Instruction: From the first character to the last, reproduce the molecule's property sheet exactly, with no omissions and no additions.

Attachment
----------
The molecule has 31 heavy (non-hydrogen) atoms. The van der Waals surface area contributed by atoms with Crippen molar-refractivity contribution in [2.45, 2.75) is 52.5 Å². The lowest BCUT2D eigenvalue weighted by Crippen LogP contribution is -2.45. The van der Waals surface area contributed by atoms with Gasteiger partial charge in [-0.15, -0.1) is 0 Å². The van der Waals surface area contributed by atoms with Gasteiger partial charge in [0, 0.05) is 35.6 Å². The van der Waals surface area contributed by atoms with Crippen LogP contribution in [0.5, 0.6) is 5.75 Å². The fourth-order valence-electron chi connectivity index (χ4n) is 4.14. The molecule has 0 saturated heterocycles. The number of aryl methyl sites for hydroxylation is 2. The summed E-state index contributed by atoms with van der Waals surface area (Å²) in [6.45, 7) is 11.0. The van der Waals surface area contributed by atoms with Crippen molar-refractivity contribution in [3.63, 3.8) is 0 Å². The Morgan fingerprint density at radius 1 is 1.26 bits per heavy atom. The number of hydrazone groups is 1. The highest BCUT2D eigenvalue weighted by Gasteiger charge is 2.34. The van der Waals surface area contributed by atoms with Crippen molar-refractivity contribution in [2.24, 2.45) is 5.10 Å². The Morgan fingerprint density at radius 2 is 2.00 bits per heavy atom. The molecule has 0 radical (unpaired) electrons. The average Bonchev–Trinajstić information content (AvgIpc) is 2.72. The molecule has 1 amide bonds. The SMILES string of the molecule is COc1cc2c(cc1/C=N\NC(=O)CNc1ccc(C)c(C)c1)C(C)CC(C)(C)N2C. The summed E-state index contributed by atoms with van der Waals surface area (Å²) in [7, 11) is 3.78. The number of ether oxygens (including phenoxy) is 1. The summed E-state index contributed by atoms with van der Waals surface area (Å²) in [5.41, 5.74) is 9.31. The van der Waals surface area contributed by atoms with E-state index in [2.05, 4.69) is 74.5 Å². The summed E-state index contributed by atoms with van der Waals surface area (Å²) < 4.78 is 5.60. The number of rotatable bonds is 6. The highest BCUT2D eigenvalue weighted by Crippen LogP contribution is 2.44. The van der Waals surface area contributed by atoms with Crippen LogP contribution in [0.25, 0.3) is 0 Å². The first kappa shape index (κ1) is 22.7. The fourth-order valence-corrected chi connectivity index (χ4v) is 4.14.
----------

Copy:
The molecule has 31 heavy (non-hydrogen) atoms. The van der Waals surface area contributed by atoms with Crippen molar-refractivity contribution in [2.45, 2.75) is 52.5 Å². The lowest BCUT2D eigenvalue weighted by Crippen LogP contribution is -2.45. The van der Waals surface area contributed by atoms with Gasteiger partial charge in [-0.15, -0.1) is 0 Å². The van der Waals surface area contributed by atoms with Gasteiger partial charge in [0, 0.05) is 35.6 Å². The van der Waals surface area contributed by atoms with Crippen LogP contribution in [0.5, 0.6) is 5.75 Å². The fourth-order valence-electron chi connectivity index (χ4n) is 4.14. The molecule has 0 saturated heterocycles. The number of aryl methyl sites for hydroxylation is 2. The summed E-state index contributed by atoms with van der Waals surface area (Å²) in [6.45, 7) is 11.0. The van der Waals surface area contributed by atoms with Crippen molar-refractivity contribution in [3.63, 3.8) is 0 Å². The Morgan fingerprint density at radius 1 is 1.26 bits per heavy atom. The number of hydrazone groups is 1. The highest BCUT2D eigenvalue weighted by Gasteiger charge is 2.34. The van der Waals surface area contributed by atoms with Crippen molar-refractivity contribution in [2.24, 2.45) is 5.10 Å². The Morgan fingerprint density at radius 2 is 2.00 bits per heavy atom. The molecule has 0 radical (unpaired) electrons. The average Bonchev–Trinajstić information content (AvgIpc) is 2.72. The molecule has 1 amide bonds. The SMILES string of the molecule is COc1cc2c(cc1/C=N\NC(=O)CNc1ccc(C)c(C)c1)C(C)CC(C)(C)N2C. The summed E-state index contributed by atoms with van der Waals surface area (Å²) in [7, 11) is 3.78. The number of ether oxygens (including phenoxy) is 1. The summed E-state index contributed by atoms with van der Waals surface area (Å²) in [5.41, 5.74) is 9.31. The van der Waals surface area contributed by atoms with E-state index in [2.05, 4.69) is 74.5 Å². The summed E-state index contributed by atoms with van der Waals surface area (Å²) < 4.78 is 5.60. The number of rotatable bonds is 6. The highest BCUT2D eigenvalue weighted by Crippen LogP contribution is 2.44. The van der Waals surface area contributed by atoms with Crippen LogP contribution in [0.25, 0.3) is 0 Å². The first kappa shape index (κ1) is 22.7. The fourth-order valence-corrected chi connectivity index (χ4v) is 4.14.